recitative accompanied only by basso continuo and sung in a speechlike style
Style in which each voice exactly imitates the previous voice at a fixed distance.
a hymn tune associated with German Protestantism that is entitled for everyone to sing. It does not have many leaps and is for SATB.
A sacred or secular multi movement vocal work
short recurring instrumental passage found in both the aria and the Baroque concerto
the group of instruments that function as soloists in a concerto grosso; 3 or 4 soloists
the larger of the 2 ensembles in the Baroque Concerto Grosso, all others not playing the solo
a piece of music for orchestra featuring a small group of soloists, called the concertino, contrasting with the larger group, called the ripieno
form that features a short, recurring instrumental passage found in both the aria and the Baroque concerto
A sailors dance that became a court dance in triple meter which is used as an opening for events
Music for a small instrumental ensemble with one instrument per line of music
4 movements of classical chamber & symphonic music: Allegro, Slow, Minuet trio, Allegro
the first section of sonata-allegro form, usually containing contrasting themes and keys
The second major division of the sonata-allegro form. It is based upon the themes in the exposition and elaborates upon them by making new combinations of the figures and phrases while moving through a series of foreign keys.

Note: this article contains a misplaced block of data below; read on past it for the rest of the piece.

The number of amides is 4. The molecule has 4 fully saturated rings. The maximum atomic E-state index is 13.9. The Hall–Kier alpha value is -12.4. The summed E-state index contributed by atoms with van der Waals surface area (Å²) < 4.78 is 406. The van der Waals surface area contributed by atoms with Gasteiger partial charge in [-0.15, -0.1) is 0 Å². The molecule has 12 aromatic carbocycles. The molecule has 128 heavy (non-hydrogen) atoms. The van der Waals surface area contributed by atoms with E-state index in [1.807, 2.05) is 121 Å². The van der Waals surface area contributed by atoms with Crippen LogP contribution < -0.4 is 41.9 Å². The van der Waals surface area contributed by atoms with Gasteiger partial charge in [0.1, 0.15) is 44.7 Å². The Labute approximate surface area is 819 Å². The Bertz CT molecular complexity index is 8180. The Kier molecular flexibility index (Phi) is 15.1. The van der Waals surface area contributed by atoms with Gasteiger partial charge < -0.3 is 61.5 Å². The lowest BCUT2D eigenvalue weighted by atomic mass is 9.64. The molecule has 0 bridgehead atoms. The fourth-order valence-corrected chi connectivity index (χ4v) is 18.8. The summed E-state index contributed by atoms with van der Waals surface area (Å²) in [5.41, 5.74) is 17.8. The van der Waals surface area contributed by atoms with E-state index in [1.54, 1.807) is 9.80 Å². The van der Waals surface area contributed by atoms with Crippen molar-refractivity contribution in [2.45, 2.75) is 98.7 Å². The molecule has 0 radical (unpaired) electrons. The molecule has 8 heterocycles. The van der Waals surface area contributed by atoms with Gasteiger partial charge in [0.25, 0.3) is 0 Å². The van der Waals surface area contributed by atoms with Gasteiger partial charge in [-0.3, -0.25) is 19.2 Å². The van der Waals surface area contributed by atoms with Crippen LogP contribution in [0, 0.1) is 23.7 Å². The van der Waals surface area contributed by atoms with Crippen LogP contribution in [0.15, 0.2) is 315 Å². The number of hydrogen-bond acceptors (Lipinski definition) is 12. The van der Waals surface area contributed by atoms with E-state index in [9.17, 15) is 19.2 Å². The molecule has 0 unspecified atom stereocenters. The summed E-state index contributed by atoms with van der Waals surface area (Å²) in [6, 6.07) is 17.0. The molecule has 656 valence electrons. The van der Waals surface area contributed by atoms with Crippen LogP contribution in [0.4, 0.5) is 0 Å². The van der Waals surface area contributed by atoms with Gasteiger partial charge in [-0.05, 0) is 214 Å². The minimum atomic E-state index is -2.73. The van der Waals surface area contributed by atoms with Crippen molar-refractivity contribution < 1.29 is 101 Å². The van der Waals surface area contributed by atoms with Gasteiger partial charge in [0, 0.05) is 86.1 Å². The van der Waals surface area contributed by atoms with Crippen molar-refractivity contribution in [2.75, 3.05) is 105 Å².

In sonata-allegro form, it is the final presentation of the original theme group, first presented in the exposition. Usually it is entirely in the tonic key of the composition.
the closing section of a musical composition
the title given to the three prominent compers of the classical era: Haydn, Mozart, and Beethoven.
French term for a collection of dances
In the chapel style, vocal music unaccompanied by instruments
A sustained pitch, usually the lowest note over which other notes play
male character sung by female in opera
musical subject derived from tonic triad in upward motion
emerged in classical practice in concertos where the orchestra first presents the theme group
emerged in Baroque but still practiced throughout the classical, romantic, and 20th century. Portions of structures of arias and concertos. Solo passages demonstrating virtuosity in improvisatory spontaneous style
Occurs in Symphonies (especially that of Haydn) where the second theme group is a transposition of the first theme.
solo vocal declamatory recitative accompanied by the orchestra
A three-voice compositional form of the 18th century, usually short, which may or may not be accompanied.